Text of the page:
Not Even Wrong – Thoughts on levels of abstraction

October 2014
London – The Hoxton

I have at times been accused of “being too logical” in my thinking, not allowing for other world views than the logical one. I can understand why such accusations exist, yet I am not entirely sure that those who claim that my disposition lean too much towards logic quite understand logic. I suspect at times that when they say “logic”, they mean “think”, with the opposite being “feel”.

I suspect that this is said by people who in their minds feel that they place higher faith in “intuition” than they believe that I do. With your permission, I will float my intuitive idea that several of these appeals towards the intuitive that I’ve come across have been nothing less than under-the-surface accusations leveled towards me to mask sloppy thinking.

I have on occasion found myself in situations where ideas have slipped through bouts of prioritization and ended up existing in my world as “a thing we’re doing”, and on examination the people behind these ideas cannot really explain what the idea means. And it follows then, that these people lack a shared understanding of what it actually is that they’ve prioritized. And yet, they still managed to prioritize this idea above all other ideas. And when I say that they cannot explain their own idea, I’m not talking about granular details of how the proposed idea might work. I’m talking about a lack of really high level understanding, as in: IF we do X THEN we believe Y will happen AND that outcome is desirable to us because Z.

If you cannot clarify at least this much inside your own head, then you cannot really make an informed decision about it. Perhaps, one might argue, it is the problem that the proposed idea is assumed to solve that is really being prioritized? If that was so, I would be happy as a clam. But I fear we’re not so lucky.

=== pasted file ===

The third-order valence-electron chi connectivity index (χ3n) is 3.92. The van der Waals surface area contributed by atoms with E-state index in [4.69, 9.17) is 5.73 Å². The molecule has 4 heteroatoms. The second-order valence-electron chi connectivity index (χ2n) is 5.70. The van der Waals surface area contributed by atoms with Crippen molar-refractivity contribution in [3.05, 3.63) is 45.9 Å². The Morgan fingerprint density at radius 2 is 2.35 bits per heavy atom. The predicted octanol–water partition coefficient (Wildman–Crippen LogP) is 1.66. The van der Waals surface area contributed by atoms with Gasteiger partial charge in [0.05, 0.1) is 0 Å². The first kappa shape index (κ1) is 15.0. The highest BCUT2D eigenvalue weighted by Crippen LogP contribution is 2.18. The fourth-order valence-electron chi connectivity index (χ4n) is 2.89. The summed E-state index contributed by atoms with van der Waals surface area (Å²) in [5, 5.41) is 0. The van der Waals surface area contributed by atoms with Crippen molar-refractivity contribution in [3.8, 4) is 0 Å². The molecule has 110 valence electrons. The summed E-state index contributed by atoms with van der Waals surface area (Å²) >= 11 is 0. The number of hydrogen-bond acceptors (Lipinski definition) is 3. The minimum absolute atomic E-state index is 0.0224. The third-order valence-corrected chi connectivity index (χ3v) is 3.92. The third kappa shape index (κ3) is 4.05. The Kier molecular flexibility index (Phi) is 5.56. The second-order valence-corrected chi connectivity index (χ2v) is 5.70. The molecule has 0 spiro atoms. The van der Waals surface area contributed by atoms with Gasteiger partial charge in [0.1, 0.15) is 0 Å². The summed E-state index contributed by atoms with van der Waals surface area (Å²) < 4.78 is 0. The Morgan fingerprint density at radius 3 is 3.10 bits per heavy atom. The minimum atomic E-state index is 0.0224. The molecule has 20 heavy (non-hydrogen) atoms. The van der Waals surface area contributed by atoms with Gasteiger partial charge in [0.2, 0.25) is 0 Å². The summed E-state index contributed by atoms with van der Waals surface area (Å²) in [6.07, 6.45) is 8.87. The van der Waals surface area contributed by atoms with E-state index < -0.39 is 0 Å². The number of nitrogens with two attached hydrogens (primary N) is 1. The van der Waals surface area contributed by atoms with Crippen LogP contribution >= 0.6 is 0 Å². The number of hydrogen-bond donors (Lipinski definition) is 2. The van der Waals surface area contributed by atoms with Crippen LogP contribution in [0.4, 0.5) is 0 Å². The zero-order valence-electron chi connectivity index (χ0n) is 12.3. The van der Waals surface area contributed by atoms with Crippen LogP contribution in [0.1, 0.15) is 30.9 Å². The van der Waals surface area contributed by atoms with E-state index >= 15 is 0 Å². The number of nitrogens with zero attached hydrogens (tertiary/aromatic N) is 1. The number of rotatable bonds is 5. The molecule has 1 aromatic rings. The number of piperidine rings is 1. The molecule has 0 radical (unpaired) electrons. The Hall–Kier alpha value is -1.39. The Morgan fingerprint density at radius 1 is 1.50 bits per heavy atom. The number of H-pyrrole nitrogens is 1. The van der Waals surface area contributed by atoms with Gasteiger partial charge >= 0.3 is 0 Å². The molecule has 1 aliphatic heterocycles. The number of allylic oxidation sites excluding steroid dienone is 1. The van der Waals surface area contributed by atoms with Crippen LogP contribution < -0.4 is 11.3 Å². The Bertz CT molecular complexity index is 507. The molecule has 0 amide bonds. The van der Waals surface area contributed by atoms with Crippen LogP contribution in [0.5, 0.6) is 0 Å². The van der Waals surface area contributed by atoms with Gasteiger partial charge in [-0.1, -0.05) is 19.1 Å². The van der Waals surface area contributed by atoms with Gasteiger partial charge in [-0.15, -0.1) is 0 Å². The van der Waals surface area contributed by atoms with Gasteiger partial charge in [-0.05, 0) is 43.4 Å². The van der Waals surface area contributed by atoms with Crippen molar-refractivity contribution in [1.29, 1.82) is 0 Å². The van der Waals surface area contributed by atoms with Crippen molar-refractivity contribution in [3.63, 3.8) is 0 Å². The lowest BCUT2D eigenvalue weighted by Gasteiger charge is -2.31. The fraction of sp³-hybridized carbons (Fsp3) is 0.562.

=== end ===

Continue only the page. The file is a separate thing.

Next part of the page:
Could it be that a proposed solution to a problem is necessary in some quarters in order to explain and understand the problem itself? In some weird sense, that would be like a wonderful new version of backcasting, which could probably be a fun way to generate ideas. But alas, I’m pretty sure that’s not what’s going on.

This forces the question: which level of abstraction are you comfortable dealing with? What would make sense to me would be to make a full stop with the prioritization of ideas at the highest level of abstraction and start prioritizing problems we want to solve. Or, if you’d rather work from another angle, prioritize the outcomes we want to reach.

The levels of abstraction could be ordered in an hierarchy like this:

  • Highest level: What do we as an organization assume is our most important problem to solve?
  • Mid Level: Which outcomes do we assume solves this (these) problem(s)?
  • Low Level: Which actions do we assume takes us towards this outcome?

At a team level, you might have come so far as to have the team and the sponsors prioritize wanted outcomes – described in terms of effect. This works well, but we can do better. Usually, the team is at the lowest level of abstraction, and inevitably, the highly intelligent people in the team will wonder about the reasoning that took place at the higher levels of abstraction. Especially in a capacity constrained system (as all systems are) where the notion of alternative cost has been established as a way of thinking. So I think that techniques and methods like impact mapping and the like can be rather disruptive, once the thinking takes hold. It puts pressure higher up in the organization, because in traditional organizations, the highest level of abstraction is the domain of “top management”.

So, desperately searching for a red thread here. What I’m saying is this:

If you still work in a top managed organization and feel how the people “below” you in your hierarchy is starting to ask rather intelligent questions, please don’t tell them to think less and be more intuitive (like you). Intuitive is not the same as sloppy thinking. Believing that you can cover up your lack of clear thinking in the guise of intuition is #notevenwrong.

As I see it, you have two options:

1. Read up. Shape up.
2. Involve the teams in “all levels of abstraction”-problems.

In my mind, both options will eventually take the organization to a better place, but I do most certainly favor option number two.

Forward: Defining a desired future state and then closing the gap is what I would call a core Systems Thinking practice. Another way – and some would say a better way – to tackle things would be by way of Complexity Thinking – which we will have to return to in another post.

Earlier post on Not even Wrong

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